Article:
I have to admit that the book did go downhill a little bit towards the end. It started to get less funny and more about her anxiety disorder. It’s obviously a very important part of her life, but it was a bit repetitive. Also, the ending itself disintegrates into a generic, soppy memoir and it did make me lose interest a little. I was reading this for amusement, not pseudo-poignant musings on memories and reputation.

That said, I still loved this book – I can’t really explain how funny it is without you reading it yourself (which I highly recommend doing). It was difficult to not just post quote after quote for this review, because that’s pretty much all my notebook page for this review consists of. Just buy this – I dare you not to snuffle.

Visit The Bloggess, or find Jenny Lawson on Twitter. 

Comments

  1. Bex says:

    I REALLY want to read this. so much. I also spent about six hours reading The Bloggess when I first discovered it, and I heard the hilariousness levels were similar to How to Be a Woman, and we know how much love I have for that book. I may have to go buy myself a copy I think…Maybe as a 'I had a baby' present? That's totally a valid reason to buy a book, right? :-p

    1. Hanna says:

      It's a valid reason to buy whatever the hell you want! I've never HEARD of a better reason than that 🙂

      Do buy yourself a copy, it's amazing.

  2. Oh dear. I came over here to do some long overdue commenting, saw this review, clicked the link to The Bloggess and only just made it back half an hour later! You should put a health warning on this post!

    Needless to say, I really want to buy this now! I should probably just buy this and "How To Be A Woman" one day and get my re-introduction to memoirs over with. I'm not a huge fan of memoirs in general but I did read Michael McIntyre's a couple of years ago and that was funny so I liked it. So maybe what I don't like are *boring* memoirs, which is just fair enough, I think! 🙂

    1. Hanna says:

      I'm not a massive fan of memoirs either, but I do seem to be going through a bit of a 'funny memoirs' phase at the minute. It's just so, so funny. I literally, and with no exaggeration, CRIED. I can't decide between this one and Caitlin Moran's, so hey, get both 🙂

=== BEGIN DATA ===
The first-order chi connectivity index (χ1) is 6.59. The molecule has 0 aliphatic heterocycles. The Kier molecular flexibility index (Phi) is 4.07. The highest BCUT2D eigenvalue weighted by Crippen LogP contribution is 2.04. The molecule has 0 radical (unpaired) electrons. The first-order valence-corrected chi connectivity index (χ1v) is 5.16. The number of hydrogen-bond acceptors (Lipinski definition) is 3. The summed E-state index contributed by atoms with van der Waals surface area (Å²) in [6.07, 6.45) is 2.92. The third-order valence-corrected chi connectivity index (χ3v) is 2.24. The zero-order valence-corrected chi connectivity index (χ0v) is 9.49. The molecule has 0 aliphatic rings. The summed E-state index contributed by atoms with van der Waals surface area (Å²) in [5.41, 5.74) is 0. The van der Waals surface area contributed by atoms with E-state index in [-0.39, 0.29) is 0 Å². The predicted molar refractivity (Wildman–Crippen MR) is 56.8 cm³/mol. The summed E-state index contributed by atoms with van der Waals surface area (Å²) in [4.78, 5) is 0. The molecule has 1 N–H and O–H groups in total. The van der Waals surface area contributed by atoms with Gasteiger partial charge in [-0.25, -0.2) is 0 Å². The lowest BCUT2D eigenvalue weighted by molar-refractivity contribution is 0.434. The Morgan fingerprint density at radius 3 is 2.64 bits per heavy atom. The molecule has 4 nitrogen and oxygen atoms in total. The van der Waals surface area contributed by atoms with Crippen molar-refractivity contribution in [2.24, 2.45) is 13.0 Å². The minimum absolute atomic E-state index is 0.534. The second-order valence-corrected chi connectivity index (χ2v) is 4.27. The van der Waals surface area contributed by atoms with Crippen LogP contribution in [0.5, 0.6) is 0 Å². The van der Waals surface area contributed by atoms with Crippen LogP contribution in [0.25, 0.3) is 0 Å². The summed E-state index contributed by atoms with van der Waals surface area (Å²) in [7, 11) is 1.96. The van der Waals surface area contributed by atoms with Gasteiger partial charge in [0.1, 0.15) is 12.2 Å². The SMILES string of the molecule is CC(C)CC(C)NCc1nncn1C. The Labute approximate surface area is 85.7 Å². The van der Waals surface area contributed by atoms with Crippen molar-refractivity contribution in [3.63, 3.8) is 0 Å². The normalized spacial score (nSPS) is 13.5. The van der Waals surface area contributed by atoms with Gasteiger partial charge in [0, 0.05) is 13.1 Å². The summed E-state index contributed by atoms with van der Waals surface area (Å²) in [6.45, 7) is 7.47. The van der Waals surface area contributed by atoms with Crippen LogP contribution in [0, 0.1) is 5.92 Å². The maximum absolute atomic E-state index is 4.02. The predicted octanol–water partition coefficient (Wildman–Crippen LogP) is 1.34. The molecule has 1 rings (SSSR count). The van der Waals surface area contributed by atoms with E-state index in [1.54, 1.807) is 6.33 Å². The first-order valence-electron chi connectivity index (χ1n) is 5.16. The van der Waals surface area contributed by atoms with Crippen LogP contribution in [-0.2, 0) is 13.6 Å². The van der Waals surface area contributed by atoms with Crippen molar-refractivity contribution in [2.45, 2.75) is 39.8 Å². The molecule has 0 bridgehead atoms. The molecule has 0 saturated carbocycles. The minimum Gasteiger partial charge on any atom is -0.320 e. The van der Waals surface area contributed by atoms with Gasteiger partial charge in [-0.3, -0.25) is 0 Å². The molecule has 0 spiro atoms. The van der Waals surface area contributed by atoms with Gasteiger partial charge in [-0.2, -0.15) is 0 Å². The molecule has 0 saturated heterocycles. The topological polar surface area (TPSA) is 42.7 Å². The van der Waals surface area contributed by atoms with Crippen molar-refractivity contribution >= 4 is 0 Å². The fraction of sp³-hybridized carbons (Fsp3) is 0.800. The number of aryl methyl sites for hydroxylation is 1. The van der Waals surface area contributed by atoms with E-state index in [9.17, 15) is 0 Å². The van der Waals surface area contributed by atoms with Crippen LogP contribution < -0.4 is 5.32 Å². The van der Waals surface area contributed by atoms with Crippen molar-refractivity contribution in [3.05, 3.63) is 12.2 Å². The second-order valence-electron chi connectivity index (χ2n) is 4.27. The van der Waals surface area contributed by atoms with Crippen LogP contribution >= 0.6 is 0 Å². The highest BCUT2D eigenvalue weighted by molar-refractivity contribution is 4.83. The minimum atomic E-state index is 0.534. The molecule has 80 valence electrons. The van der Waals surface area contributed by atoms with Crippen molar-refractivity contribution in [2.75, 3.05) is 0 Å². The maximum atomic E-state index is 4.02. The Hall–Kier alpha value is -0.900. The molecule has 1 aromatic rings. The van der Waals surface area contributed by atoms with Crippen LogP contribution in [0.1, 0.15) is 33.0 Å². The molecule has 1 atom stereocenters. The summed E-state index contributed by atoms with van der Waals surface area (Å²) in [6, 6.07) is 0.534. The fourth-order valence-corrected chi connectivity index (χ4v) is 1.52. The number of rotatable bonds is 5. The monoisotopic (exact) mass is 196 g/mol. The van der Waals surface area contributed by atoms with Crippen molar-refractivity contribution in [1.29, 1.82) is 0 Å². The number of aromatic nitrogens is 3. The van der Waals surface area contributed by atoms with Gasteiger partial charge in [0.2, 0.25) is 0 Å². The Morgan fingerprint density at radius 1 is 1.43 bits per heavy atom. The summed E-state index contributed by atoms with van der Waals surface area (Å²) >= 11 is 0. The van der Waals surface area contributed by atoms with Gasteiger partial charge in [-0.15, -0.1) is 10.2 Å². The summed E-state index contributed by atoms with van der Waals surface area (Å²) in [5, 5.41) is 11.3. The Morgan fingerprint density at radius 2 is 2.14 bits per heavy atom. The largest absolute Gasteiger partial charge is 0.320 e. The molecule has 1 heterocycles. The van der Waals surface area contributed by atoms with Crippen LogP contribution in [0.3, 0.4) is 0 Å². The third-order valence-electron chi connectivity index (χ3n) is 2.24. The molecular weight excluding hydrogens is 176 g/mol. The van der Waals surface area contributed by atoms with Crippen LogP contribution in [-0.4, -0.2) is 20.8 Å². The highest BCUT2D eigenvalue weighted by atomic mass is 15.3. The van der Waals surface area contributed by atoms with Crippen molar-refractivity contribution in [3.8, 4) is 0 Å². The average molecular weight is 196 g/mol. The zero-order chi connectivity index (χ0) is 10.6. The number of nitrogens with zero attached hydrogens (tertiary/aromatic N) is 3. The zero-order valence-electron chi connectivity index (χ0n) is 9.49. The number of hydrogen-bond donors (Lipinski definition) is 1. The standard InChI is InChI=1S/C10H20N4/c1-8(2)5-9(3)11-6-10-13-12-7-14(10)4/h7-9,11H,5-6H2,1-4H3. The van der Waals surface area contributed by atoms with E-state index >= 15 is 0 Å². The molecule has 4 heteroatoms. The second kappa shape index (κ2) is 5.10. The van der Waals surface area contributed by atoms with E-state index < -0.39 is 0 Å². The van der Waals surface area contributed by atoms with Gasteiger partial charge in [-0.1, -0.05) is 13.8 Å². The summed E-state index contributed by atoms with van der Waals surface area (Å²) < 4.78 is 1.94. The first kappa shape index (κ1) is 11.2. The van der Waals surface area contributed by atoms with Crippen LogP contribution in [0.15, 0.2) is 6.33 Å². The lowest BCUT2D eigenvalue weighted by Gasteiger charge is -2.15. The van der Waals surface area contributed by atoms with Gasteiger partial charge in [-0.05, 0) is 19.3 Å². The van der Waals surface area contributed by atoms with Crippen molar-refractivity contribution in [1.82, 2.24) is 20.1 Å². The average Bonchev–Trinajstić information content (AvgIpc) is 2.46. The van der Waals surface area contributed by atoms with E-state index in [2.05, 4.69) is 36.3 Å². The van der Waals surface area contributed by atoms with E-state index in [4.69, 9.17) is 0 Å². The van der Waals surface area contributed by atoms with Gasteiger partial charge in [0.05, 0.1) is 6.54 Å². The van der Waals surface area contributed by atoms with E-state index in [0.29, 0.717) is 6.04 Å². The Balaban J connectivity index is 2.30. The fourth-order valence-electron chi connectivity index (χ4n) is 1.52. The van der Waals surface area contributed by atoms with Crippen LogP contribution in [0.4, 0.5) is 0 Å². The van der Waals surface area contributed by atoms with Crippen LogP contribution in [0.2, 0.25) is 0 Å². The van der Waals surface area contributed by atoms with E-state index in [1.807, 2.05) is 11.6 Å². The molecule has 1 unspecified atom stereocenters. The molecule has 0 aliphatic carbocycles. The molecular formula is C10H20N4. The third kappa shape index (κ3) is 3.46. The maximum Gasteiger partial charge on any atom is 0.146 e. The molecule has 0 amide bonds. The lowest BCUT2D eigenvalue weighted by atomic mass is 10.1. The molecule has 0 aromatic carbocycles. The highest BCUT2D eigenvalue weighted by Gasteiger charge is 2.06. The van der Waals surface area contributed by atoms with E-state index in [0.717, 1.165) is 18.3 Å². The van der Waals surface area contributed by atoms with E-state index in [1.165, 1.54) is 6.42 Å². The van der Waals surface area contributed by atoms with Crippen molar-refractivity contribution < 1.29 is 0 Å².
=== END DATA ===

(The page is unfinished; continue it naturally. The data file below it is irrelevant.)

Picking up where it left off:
3. I have been planning on reading this AND now that I find out Anxiety is mentioned I am really in. I have Anxiety really bad sometimes and people always turn their noses up to it like I am supposed to just shrug my shoulders and move on. Though I do find it interesting that if she does have anxiety how she can do book signings. I know she just had one here in Denver. Alas… I am like #200 at the library. 🙁

  4. I always end up laughing like a crazy person when I'm reading in public places but usually it's a P.G. Wodehouse or a Bill Bryson book that does it. Although memoirs aren't really my thing, I really want to read this. Thanks for a great review, now I'm off to The Bloggess!

  5. I love books that can make me laugh! This one is definitely on my TBR.

  6. Laura says:

    I basically never lol at books, (I do inside my head and all, just not so much outwardly!) so I really surprised myself by lolling at this one- in public no less! Twice! (stories about laxatives=just too funny!) So I'm glad you liked it too! I did like the musings as well though, but… I'm all sentimental like that.

  7. Ellie says:

    Oh maaan, I need to buy this book already. Also, read The Bloggess more. I cried laughing reading her post about the giant metal cockerel, I think I scared a few customers! Awesome review, if I wasn't about to move I'd buy it right now! 🙂

    1. Ellie says:

      Okay, so I bought it right now anyway, since we're not moving yet after all! I was *cough* treating myself for being a good girl and buying nice new autumn clothes like a normal person instead of spending five hours looking at bookshops. Also, because rain sucks. And other such solid and completely sane reasons. 😀